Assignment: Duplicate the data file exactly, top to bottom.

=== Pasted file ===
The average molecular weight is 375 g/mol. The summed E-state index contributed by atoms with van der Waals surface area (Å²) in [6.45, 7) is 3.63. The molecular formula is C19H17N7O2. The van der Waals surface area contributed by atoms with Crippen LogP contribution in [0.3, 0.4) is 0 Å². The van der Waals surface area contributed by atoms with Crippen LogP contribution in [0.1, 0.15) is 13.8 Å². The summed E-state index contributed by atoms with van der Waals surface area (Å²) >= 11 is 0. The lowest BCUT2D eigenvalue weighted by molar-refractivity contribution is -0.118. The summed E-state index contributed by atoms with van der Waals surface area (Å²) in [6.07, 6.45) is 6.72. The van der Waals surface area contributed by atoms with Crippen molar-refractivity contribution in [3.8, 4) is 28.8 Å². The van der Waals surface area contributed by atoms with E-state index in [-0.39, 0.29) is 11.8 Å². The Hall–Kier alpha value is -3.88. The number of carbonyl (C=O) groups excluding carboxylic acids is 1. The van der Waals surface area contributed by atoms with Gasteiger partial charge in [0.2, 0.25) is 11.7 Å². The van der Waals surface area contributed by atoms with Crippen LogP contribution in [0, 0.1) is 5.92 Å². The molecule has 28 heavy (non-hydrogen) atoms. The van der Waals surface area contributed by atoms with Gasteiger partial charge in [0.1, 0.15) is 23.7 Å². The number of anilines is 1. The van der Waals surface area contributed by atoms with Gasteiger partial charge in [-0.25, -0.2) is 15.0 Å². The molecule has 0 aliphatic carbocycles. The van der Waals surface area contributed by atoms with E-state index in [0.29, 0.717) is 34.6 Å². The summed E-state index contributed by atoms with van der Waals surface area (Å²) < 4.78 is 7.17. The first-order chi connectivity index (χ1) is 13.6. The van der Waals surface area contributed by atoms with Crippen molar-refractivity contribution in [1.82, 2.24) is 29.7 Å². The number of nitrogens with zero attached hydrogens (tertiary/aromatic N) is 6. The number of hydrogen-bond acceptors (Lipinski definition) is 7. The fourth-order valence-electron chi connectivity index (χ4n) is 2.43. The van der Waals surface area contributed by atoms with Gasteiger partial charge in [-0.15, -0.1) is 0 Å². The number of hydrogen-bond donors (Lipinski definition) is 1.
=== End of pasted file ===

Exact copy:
The average molecular weight is 375 g/mol. The summed E-state index contributed by atoms with van der Waals surface area (Å²) in [6.45, 7) is 3.63. The molecular formula is C19H17N7O2. The van der Waals surface area contributed by atoms with Crippen LogP contribution in [0.3, 0.4) is 0 Å². The van der Waals surface area contributed by atoms with Crippen LogP contribution in [0.1, 0.15) is 13.8 Å². The summed E-state index contributed by atoms with van der Waals surface area (Å²) >= 11 is 0. The lowest BCUT2D eigenvalue weighted by molar-refractivity contribution is -0.118. The summed E-state index contributed by atoms with van der Waals surface area (Å²) in [6.07, 6.45) is 6.72. The van der Waals surface area contributed by atoms with Crippen molar-refractivity contribution in [3.8, 4) is 28.8 Å². The van der Waals surface area contributed by atoms with E-state index in [-0.39, 0.29) is 11.8 Å². The Hall–Kier alpha value is -3.88. The number of carbonyl (C=O) groups excluding carboxylic acids is 1. The van der Waals surface area contributed by atoms with Gasteiger partial charge in [0.2, 0.25) is 11.7 Å². The van der Waals surface area contributed by atoms with Crippen LogP contribution in [0, 0.1) is 5.92 Å². The molecule has 28 heavy (non-hydrogen) atoms. The van der Waals surface area contributed by atoms with Gasteiger partial charge in [0.1, 0.15) is 23.7 Å². The number of anilines is 1. The van der Waals surface area contributed by atoms with Gasteiger partial charge in [-0.25, -0.2) is 15.0 Å². The molecule has 0 aliphatic carbocycles. The van der Waals surface area contributed by atoms with E-state index in [0.29, 0.717) is 34.6 Å². The summed E-state index contributed by atoms with van der Waals surface area (Å²) < 4.78 is 7.17. The first-order chi connectivity index (χ1) is 13.6. The van der Waals surface area contributed by atoms with Crippen molar-refractivity contribution in [1.82, 2.24) is 29.7 Å². The number of nitrogens with zero attached hydrogens (tertiary/aromatic N) is 6. The number of hydrogen-bond acceptors (Lipinski definition) is 7. The fourth-order valence-electron chi connectivity index (χ4n) is 2.43. The van der Waals surface area contributed by atoms with Gasteiger partial charge in [-0.15, -0.1) is 0 Å². The number of hydrogen-bond donors (Lipinski definition) is 1.